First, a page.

Tioga Pass also opened last weekend (up until the bathrooms near the pass) offering arguably the highest quality, currently accessible skiing in the Sierra. Mt. Dana’s main lines are in shape, although the Dana Couloir itself looked a little scaled out and variable, while the Solstice Couloir skied much like the North Couloir of Dunderberg. It was much better than what any of us thought we were getting into.
Ellery Bowl is thin at the top, but fully skiable. The Powerhouse Chutes are skiing well (as long as you avoid dropping in on the refreeze) and as of last Sunday you could ski to within a short walk back to the road. I also just heard that Sonora Pass is open, which will probably offer some great skiing and riding this weekend to anyone that’s interested.
Looking ahead, the forecast models look warm and dry for a bit. There may be, and probably will be some precipitation in May, but if you’re still interested in backcountry skiing and riding there’s no time like the present to get out there. High elevation is the name of the game. Locally, the Mt. Rose area is rapidly thinning, but still holding worthy coverage for a tour. Coverage is better around the Carson Pass area as there’s still plenty of snow above 8k feet. The problem is below that there’s a very obvious lack of snow, which is why heading to our local passes is the best bet for turns in the greater Tahoe area.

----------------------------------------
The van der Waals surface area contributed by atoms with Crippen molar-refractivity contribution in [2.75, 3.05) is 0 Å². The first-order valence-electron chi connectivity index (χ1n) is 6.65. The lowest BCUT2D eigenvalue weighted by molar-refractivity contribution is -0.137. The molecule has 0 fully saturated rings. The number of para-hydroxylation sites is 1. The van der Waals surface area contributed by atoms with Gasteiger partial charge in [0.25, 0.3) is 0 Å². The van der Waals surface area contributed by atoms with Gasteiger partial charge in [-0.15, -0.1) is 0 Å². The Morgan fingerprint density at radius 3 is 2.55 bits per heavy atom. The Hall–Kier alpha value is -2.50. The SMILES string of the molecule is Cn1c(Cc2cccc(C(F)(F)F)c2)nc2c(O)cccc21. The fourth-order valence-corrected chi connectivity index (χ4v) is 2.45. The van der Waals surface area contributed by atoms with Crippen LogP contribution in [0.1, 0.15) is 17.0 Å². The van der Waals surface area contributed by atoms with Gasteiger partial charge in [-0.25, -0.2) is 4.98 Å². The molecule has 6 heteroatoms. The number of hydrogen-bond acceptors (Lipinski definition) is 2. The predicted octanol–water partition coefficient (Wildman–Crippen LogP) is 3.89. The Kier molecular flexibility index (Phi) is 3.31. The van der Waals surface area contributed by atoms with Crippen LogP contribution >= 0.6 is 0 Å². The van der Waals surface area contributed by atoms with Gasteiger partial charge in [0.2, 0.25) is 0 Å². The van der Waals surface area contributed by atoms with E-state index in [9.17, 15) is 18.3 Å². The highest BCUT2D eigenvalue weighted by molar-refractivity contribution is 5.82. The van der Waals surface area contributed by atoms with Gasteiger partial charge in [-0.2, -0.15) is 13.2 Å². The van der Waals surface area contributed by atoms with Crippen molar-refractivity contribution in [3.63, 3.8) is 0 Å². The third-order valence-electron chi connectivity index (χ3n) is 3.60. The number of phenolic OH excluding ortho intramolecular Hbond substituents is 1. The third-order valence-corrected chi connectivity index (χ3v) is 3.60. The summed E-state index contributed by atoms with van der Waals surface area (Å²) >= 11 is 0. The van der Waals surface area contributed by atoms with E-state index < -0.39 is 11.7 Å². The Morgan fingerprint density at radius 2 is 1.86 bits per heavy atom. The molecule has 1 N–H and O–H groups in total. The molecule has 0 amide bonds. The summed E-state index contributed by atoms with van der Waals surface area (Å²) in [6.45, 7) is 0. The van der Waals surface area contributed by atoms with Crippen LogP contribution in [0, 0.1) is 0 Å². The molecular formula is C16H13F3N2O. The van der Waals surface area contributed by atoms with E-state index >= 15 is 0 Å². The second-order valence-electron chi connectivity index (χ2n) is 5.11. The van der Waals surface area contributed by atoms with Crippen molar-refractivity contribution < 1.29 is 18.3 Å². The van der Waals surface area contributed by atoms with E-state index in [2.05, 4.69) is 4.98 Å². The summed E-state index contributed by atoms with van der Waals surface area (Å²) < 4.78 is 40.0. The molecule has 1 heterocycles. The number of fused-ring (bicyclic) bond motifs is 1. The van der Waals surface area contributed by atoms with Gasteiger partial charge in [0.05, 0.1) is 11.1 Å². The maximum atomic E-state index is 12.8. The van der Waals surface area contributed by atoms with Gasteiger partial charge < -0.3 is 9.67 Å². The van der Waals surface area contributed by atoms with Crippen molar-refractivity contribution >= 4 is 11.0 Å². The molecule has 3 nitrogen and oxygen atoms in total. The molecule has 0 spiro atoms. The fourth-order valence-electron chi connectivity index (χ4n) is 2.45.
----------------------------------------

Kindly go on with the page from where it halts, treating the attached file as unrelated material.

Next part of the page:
On the Eastside, the higher, the better. Tioga Pass, Sonora Pass and Virginia Lakes offer some of the best coverage and access right now. South of Mammoth reports are rough as snow down to Highway 395 is nonexistent. However, if you look into the heart of the range from any high peak you’ll see there’s snow out there-you just have to walk a good distance to get it.
As always use safe travel techniques while you’re out searching for turns in the hot April sun. Be aware of rapidly warming temperatures and the possibility of wet snow slides, as well as other warming related issues such as exposing yourself to cornice failure, weak snowbridges over creeks, and areas around rocks that melt out faster than others.
It’s not over yet folks, unless you want it to be. High elevation access to the south is available early this season, our local passes continue to hold a skiable base, and the Mt. Shasta/Lassen spring season is here. The resorts are holding some great snow up high as well and fully worth a tour. It’s certainly a thin one this season, but spring skiing in California is always worth a check. Get out there and get some!
“State of the Backcountry” is sponsored by Alpenglow Sports. Established in 1979, Alpenglow Sports is Tahoe City’s original mountain shop. Specializing in backcountry and Nordic skiing, snowshoeing, trail running, backpacking, hiking, camping, and the mountain lifestyle apparel, Alpenglow is always psyched to offer premier user-based customer service.
You can check into more regular “State of the Backcountry” conditions reports through its Facebook page linked here.
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Previous “State of the Tahoe Backcountry” Reports from the 2012-2013 season: